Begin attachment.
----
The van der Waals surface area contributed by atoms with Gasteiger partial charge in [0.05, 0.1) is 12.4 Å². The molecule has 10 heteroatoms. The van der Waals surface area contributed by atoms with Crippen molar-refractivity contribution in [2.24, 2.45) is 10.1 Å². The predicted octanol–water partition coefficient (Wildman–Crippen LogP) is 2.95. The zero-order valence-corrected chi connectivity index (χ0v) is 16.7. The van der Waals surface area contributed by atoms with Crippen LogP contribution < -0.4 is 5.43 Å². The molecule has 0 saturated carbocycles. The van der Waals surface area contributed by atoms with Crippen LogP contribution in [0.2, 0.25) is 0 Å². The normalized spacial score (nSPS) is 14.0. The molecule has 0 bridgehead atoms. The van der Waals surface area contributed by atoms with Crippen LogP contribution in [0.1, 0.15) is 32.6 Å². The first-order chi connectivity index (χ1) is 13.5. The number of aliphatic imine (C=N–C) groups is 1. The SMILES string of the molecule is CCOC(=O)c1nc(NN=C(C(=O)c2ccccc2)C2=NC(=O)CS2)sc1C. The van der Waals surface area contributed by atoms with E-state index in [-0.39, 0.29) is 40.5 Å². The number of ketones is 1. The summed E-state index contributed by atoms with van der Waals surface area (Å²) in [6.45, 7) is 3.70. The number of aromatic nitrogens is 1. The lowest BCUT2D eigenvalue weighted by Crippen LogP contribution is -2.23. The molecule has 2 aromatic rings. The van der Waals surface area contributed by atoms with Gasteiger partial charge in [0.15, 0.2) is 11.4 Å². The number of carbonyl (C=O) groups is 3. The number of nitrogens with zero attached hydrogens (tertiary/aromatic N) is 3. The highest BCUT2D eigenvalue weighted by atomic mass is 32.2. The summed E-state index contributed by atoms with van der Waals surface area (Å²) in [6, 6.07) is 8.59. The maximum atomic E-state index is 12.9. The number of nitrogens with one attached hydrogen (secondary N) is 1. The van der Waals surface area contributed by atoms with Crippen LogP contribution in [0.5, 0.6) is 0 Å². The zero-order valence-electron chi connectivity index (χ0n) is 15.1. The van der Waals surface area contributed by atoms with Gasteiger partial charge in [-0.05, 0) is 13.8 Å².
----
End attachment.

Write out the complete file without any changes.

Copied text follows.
The van der Waals surface area contributed by atoms with Gasteiger partial charge in [0.05, 0.1) is 12.4 Å². The molecule has 10 heteroatoms. The van der Waals surface area contributed by atoms with Crippen molar-refractivity contribution in [2.24, 2.45) is 10.1 Å². The predicted octanol–water partition coefficient (Wildman–Crippen LogP) is 2.95. The zero-order valence-corrected chi connectivity index (χ0v) is 16.7. The van der Waals surface area contributed by atoms with Crippen LogP contribution < -0.4 is 5.43 Å². The molecule has 0 saturated carbocycles. The van der Waals surface area contributed by atoms with Crippen LogP contribution in [0.2, 0.25) is 0 Å². The normalized spacial score (nSPS) is 14.0. The molecule has 0 bridgehead atoms. The van der Waals surface area contributed by atoms with Crippen LogP contribution in [0.1, 0.15) is 32.6 Å². The first-order chi connectivity index (χ1) is 13.5. The number of aliphatic imine (C=N–C) groups is 1. The SMILES string of the molecule is CCOC(=O)c1nc(NN=C(C(=O)c2ccccc2)C2=NC(=O)CS2)sc1C. The van der Waals surface area contributed by atoms with E-state index in [-0.39, 0.29) is 40.5 Å². The number of ketones is 1. The summed E-state index contributed by atoms with van der Waals surface area (Å²) in [6.45, 7) is 3.70. The number of aromatic nitrogens is 1. The lowest BCUT2D eigenvalue weighted by Crippen LogP contribution is -2.23. The molecule has 2 aromatic rings. The van der Waals surface area contributed by atoms with Gasteiger partial charge in [0.15, 0.2) is 11.4 Å². The number of carbonyl (C=O) groups is 3. The number of nitrogens with zero attached hydrogens (tertiary/aromatic N) is 3. The highest BCUT2D eigenvalue weighted by atomic mass is 32.2. The summed E-state index contributed by atoms with van der Waals surface area (Å²) in [6, 6.07) is 8.59. The maximum atomic E-state index is 12.9. The number of nitrogens with one attached hydrogen (secondary N) is 1. The van der Waals surface area contributed by atoms with Crippen LogP contribution in [0.5, 0.6) is 0 Å². The zero-order valence-electron chi connectivity index (χ0n) is 15.1. The van der Waals surface area contributed by atoms with Gasteiger partial charge in [-0.05, 0) is 13.8 Å².